Wilhite Cemetery

aka: Sims Cemetery

The Sims family graveyard is the oldest known cemetery near what later became the community of Pine Ridge, then Waters (Montgomery County). It is in the woods on unmarked private property off of Arkansas Highway 88, approximately two miles east of the MontgomeryPolk County line. The cemetery has about sixty-five graves. In the twenty-first century, access is limited.

The Sims and Wilhite families were among the settlers who traveled by wagon train during the mid-1800s to what is now the Ouachita National Forest. Most were southern farmers looking for wooded hills with game and fish to feed their families.

Many of the Sims women married Wilhite men, and the Sims Cemetery became known as the Wilhite Cemetery, although it remained Sims property. Most graves were marked with slate or stone with no names or dates. The earliest burial date known is that of Robert Wilburn “Bill” Dees (1823–1870), first husband of Annette (Ann) Malinda Sims Dees, who was the daughter of cemetery owner William Sims (1803–1871) and Jeanetta (Jenny) Sally Sims (1806–1883); William and Jenny Sims are buried in the Sims Cemetery with their three daughters.

Others identified are Nancy Jane Sims Locke; Levi Reed, Co. C, Fourth Regiment, Arkansas Infantry, CS; Reed’s wife Francis Sarah Ann Sims Reed and daughter Sarah Malinda “Lindy” Reed Tatum Hoyle (1861–1939); Lorenzo Dowell “Dow” Wilhite (1855–1945); his first wife Annette Malinda Sims Dees Wilhite, his second wife Molly Ann (Fryar) Wilhite, and their daughters Tilda and Cannie; and Mary Hays Wilhite, first wife of George Wilhite. Only the Sarah Reed Hoyle and Lorenzo Wilhite graves have commercially made headstones. Primitive slate and stone markers in long straight rows were uncovered in 2018. Of the estimated sixty-five graves in the cemetery, none are recent.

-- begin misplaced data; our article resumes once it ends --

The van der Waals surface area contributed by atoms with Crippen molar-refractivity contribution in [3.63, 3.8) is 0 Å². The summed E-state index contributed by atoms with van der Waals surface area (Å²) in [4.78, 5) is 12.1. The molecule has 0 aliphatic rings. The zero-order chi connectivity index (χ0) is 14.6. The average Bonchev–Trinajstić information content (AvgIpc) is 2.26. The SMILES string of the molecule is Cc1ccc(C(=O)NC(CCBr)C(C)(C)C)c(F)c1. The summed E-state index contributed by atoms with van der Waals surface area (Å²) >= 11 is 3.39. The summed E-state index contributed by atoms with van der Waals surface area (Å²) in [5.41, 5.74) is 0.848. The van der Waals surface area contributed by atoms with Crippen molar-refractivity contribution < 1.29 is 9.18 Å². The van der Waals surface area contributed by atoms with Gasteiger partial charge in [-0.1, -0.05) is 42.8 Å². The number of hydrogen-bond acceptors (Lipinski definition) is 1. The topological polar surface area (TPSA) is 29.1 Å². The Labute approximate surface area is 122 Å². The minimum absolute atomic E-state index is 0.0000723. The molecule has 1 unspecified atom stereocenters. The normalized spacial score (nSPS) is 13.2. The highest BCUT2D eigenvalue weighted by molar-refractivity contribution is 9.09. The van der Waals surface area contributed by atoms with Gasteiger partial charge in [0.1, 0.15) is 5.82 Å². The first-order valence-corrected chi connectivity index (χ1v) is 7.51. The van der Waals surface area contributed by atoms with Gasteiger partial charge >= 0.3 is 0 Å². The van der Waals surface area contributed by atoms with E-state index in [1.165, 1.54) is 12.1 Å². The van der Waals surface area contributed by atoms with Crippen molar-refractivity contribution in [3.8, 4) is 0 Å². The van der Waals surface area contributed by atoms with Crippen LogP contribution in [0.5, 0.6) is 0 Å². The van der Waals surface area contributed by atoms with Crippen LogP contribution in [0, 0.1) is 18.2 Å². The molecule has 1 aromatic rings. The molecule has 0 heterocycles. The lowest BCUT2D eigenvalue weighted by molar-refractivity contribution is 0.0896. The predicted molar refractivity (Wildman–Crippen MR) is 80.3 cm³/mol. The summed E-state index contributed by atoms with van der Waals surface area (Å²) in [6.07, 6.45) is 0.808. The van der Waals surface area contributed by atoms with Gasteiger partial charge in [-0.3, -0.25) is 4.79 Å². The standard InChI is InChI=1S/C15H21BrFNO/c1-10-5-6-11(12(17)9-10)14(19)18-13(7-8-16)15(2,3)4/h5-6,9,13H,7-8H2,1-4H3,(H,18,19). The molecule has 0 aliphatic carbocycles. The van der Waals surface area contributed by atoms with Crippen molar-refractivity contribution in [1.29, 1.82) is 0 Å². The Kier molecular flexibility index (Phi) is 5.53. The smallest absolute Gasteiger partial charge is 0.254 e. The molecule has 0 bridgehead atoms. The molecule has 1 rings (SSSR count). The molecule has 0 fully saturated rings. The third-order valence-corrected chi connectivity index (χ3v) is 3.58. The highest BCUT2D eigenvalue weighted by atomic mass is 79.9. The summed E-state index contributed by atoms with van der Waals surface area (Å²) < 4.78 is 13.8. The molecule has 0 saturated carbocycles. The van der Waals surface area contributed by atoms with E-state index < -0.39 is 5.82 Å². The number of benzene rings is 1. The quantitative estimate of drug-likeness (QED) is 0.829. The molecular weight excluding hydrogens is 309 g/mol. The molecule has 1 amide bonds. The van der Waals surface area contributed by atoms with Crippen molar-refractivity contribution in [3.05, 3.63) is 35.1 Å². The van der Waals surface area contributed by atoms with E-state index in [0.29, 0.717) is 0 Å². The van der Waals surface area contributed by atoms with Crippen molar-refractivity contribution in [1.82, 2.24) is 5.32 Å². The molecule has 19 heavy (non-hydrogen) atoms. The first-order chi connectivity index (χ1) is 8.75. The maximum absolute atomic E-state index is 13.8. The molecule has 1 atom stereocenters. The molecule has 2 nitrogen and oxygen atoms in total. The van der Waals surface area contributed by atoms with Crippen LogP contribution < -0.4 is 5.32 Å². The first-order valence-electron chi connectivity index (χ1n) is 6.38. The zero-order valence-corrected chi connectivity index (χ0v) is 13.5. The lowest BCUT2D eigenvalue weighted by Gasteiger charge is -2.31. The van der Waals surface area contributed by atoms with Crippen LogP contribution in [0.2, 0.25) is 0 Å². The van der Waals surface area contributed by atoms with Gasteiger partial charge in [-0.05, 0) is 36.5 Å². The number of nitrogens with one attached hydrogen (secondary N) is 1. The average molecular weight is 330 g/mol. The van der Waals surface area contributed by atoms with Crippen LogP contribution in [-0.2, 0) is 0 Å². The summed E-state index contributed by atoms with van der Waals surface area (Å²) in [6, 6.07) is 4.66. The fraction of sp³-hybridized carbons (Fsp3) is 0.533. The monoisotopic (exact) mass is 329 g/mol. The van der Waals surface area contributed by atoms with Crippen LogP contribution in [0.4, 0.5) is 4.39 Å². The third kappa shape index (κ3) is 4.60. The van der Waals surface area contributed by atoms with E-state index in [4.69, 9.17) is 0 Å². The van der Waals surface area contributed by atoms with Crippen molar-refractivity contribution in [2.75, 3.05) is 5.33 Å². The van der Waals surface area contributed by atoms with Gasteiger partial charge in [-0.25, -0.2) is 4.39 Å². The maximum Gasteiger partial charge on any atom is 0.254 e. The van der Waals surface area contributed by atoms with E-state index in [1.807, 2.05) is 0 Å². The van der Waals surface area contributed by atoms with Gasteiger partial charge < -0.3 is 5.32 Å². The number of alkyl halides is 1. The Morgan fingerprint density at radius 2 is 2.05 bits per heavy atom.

The Hicks and Hill families bought the Sims property, including the graveyard, when they moved to the area in the 1890s and soon had marital ties to the Sims and Wilhite families. However, most burials after that were in the nearby Pine Ridge/Waters Cemetery (established in 1886), including twenty-nine Wilhites and seventeen Hickses but no Simses. The Sims property has changed hands several times since, but rarely was graveyard upkeep done. Over the years, trees grew up through graves, underbrush and poison ivy covered everything, old markers were hidden or destroyed, and access points became entirely overgrown.

In the early 2010s, B. F. Hoyle and his son Edward identified the property owners and obtained permission to proceed, and with the help of friends, began clean-up and identification of all the graves. They announced plans to protect and improve the cemetery, have it removed from the “abandoned” category, and document more of its history. A Californian who relocated to Pine Ridge in the 2000s discovered that his Wilhite ancestors are buried just a few feet behind his house.

For additional information:
Montgomery County Historical Society. Montgomery County Our Heritage. 2 vols. Mount Ida, AR: Montgomery County Historical Society, 1986, 1990.

Kathryn Moore Stucker
Lum and Abner Museum


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